Mask of Benjamin Franklin, 1790?
Hutton Collection of Life...
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Hutton Collection of Life and Death Masks. Department of Rare Books and Special Collection. Princeton University Library.

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The mask is a copy in plaster of Paris of a mask that has been called both a life mask and a death mask. The face from forehead to chin is represented in an inch-thick hollow mask with flat edges.

The eyes, nose and mouth are captured, with the head and face up to (though not including) the ears. The configuration of the face/head is more oval than egg-shaped, with the chin and jawline broad rather than pointed. The eyes are closed, the mouth is closed and the lips relaxed in a slight bow. The forehead is high and domed; the brows are prominent, almost meeting in the center of the face; the nose is long and straight, very slightly concave in profile rather than hooked or arched. The chin is sharply prominent.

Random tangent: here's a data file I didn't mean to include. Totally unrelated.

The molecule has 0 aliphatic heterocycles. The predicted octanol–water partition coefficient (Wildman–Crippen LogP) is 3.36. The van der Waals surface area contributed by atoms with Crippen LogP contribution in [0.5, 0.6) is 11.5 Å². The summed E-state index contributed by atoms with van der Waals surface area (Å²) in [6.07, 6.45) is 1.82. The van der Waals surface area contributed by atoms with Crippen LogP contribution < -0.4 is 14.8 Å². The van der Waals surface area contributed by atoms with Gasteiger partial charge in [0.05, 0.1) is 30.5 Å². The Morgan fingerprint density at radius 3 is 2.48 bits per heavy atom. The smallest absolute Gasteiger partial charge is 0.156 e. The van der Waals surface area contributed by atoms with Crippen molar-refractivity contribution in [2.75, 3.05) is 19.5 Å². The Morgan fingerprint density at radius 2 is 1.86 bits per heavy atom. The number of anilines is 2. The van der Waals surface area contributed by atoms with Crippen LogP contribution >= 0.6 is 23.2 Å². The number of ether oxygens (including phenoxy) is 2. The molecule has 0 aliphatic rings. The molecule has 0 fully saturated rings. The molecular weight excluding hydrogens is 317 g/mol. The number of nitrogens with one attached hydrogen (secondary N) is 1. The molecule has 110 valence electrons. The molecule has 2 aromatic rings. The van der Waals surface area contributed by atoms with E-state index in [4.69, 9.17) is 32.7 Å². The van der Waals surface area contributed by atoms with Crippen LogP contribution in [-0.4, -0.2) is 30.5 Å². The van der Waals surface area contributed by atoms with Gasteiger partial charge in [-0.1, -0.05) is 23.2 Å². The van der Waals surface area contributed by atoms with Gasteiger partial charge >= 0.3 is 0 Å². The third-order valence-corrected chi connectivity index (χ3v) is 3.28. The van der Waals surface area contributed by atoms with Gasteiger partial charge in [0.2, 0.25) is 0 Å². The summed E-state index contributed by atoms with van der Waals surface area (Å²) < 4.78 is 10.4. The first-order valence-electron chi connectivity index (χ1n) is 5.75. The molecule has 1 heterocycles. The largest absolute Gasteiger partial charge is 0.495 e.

On the reverse, at the uppermost forehead, a 3/8-inch metal ring or loop was inserted into the plaster while it was still wet. The loop now holds a loop of thin, irregular wire, about 3 3/4 inches long, that may once have been used to hang the mask. Written around the underside of the thick plaster that makes up the mask are a series of pencil inscriptions: Franklin / Ex 37" and FRANKLIN / EX 37" and "Ex37/ By Houdon" and "Life" and "Franklin."
Connection to Franklin
Mask of Franklin's face Terms of Use Credits